This page provides information and resources in response to the coronavirus pandemic.
We have developed three online courses available for everyone in relation to coronavirus, which are free to access.
They are all guest access, meaning you do not need an online account to access them.
There is information about how to avoid catching/spreading the virus, what immediate feelings you may have and common reactions, managing your mental health at this time, managing isolation and social distancing, self-care, supporting children and young people and some accessible information. There are versions for children and young people.
Click on the images below to explore.
Supporting your recovery after COVID-19
If you are recovering from COVID-19, you may still be coming to terms with the impact the virus has had on both your body and mind.
Your COVID Recovery helps you to understand what has happened and what you might expect as part of your recovery. Click the image below to head to the NHS website.
Music for Wellbeing
Music can help you change the way you feel. It can directly affect you mentally and physically in ways that can enhance your health and wellbeing.
From Mozart to Marvin Gaye, and from Metallica to Mongolian voices, our new Music for Wellbeing page lets you listen to playlists created to help lead you from one state of mind and body to another.
Click on the image to begin.
Easy Read information.
How are people who live with hearing voices and visions coping during the pandemic?
The arrival and spread of a new virus (COVID-19), also known as Coronavirus, affecting the health of our population is a cause for concern for many of us.
This worry may impact on our mental health and our behaviour. Understanding our reactions and what we can do to live well through this time can help.
Our body’s automatic survival reactions will kick in and we may react in unexpected ways, e.g. feel helpless, feel angry, feel selfish, hide away, denial and disbelief, have intrusive scary thoughts of the future, feel protective of others, or make jokes about it.
Watching news at every opportunity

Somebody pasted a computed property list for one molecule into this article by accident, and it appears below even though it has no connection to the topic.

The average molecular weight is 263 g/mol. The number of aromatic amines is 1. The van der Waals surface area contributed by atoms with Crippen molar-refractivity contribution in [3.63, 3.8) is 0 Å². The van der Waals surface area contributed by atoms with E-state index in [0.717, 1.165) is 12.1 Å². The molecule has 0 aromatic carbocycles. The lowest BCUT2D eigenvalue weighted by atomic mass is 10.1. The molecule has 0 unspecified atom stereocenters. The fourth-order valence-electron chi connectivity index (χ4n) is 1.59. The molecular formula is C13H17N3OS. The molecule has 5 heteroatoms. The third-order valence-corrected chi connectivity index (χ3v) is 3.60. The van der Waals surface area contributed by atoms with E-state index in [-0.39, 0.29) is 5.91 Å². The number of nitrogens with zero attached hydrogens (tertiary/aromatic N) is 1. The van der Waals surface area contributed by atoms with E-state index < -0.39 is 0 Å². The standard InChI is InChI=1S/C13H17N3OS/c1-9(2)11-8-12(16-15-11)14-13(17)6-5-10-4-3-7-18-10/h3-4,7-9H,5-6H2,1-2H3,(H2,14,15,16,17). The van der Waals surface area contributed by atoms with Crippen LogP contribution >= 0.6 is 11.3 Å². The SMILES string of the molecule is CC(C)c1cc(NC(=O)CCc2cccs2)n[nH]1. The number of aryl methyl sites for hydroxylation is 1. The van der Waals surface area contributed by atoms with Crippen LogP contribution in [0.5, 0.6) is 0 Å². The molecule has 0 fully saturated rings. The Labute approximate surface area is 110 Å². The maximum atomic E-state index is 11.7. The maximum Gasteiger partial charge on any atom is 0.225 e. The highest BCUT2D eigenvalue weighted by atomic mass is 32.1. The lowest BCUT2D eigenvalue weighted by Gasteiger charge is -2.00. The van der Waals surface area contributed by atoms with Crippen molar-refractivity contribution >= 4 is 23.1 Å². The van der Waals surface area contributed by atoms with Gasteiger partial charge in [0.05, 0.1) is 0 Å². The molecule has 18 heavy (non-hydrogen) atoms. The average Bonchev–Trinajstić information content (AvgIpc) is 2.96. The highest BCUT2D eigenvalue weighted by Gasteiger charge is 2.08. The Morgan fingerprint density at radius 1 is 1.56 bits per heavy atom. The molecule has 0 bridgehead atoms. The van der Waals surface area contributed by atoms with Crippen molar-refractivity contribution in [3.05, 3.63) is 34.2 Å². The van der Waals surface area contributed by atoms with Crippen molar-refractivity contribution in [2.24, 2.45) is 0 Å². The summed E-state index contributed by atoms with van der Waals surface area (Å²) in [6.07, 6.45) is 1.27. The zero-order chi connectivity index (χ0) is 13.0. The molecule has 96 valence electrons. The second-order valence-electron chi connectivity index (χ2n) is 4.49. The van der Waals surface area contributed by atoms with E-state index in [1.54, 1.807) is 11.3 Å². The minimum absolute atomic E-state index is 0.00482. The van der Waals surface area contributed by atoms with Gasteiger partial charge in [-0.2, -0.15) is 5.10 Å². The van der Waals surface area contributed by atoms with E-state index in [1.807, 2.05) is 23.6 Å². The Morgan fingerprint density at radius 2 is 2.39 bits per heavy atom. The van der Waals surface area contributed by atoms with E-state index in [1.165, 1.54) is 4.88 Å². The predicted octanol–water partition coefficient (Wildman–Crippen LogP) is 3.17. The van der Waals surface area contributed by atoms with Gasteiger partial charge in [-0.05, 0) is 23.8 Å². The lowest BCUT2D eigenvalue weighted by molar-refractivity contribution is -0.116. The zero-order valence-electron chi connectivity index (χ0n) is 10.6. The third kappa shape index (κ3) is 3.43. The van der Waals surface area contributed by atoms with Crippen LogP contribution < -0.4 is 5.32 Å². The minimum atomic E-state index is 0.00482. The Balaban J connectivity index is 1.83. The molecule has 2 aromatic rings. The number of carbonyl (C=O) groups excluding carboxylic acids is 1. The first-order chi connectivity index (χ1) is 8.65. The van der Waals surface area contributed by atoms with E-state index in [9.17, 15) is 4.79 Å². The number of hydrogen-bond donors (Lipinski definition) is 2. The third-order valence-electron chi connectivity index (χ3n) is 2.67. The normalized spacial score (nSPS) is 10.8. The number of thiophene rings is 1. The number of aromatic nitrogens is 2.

Hiding away from others
Talking and thinking about it a lot
Seek alternative cures
What can help in a crisis situation
Try to focus on the small necessary activities of daily living. Sleep and rest. Establish a routine. Eat well. Take a walk.
Stay connected to people in ways that are possible. Use social media and phone calls instead of face to face if you are in isolation. Share your worries if you want. If not, talk to people about everyday things.
Do things that you enjoy each day.
Organise things for your family and community so people know they can rely on others.
Follow government and world health organisation advice on avoiding spreading the virus, especially to vulnerable people, and in caring for yourself when ill.
How to support someone you know
Connect: The person may need time to be alone but keep trying to connect with them on social media and organise for them to have what they need.
Listen: to their worries but don’t fuel them.
Ask: don’t assume what they need. It might be different from what we think.
Advice and guidance in other languages Guidance on staying at home is available on the gov.uk website in the following languages: Arabic, Bengali, Cantonese, Mandarin, French, Gujarati, Polish, Portuguese, Punjabi and Urdu.
Other things you can do to stop the infection spreading
Everyone should do what they can to stop coronavirus spreading.
It is particularly important for people who:
are 70 or over
have a long-term condition
have a weakened immune system
If you are on long term medication and concerned about how self isolation will affect this, speak to your local pharmacy for advice.
Lloyds Pharmacy has a free nationwide prescription service. Find out more on their website.
NHS 111 Online - Find more information on Coronavirus, read answers to common questions about it and check your symptoms.
GOV UK- The latest information and guidance from the government.